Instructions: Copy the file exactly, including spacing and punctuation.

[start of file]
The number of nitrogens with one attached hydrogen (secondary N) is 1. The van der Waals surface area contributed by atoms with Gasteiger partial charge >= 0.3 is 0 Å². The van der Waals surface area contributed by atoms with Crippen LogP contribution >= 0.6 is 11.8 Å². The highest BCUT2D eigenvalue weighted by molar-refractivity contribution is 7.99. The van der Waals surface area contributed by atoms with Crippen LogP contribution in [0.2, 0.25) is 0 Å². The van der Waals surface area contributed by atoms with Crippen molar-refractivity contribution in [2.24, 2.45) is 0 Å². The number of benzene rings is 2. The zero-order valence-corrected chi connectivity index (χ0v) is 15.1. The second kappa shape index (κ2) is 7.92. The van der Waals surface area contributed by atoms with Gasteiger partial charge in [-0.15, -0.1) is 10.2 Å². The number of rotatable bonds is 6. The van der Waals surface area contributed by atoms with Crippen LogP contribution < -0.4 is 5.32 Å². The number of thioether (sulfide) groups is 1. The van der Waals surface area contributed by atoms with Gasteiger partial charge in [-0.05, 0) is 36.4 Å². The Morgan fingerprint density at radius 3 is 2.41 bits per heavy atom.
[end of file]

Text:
The number of nitrogens with one attached hydrogen (secondary N) is 1. The van der Waals surface area contributed by atoms with Gasteiger partial charge >= 0.3 is 0 Å². The van der Waals surface area contributed by atoms with Crippen LogP contribution >= 0.6 is 11.8 Å². The highest BCUT2D eigenvalue weighted by molar-refractivity contribution is 7.99. The van der Waals surface area contributed by atoms with Crippen LogP contribution in [0.2, 0.25) is 0 Å². The van der Waals surface area contributed by atoms with Crippen molar-refractivity contribution in [2.24, 2.45) is 0 Å². The number of benzene rings is 2. The zero-order valence-corrected chi connectivity index (χ0v) is 15.1. The second kappa shape index (κ2) is 7.92. The van der Waals surface area contributed by atoms with Gasteiger partial charge in [-0.15, -0.1) is 10.2 Å². The number of rotatable bonds is 6. The van der Waals surface area contributed by atoms with Crippen LogP contribution < -0.4 is 5.32 Å². The number of thioether (sulfide) groups is 1. The van der Waals surface area contributed by atoms with Gasteiger partial charge in [-0.05, 0) is 36.4 Å². The Morgan fingerprint density at radius 3 is 2.41 bits per heavy atom.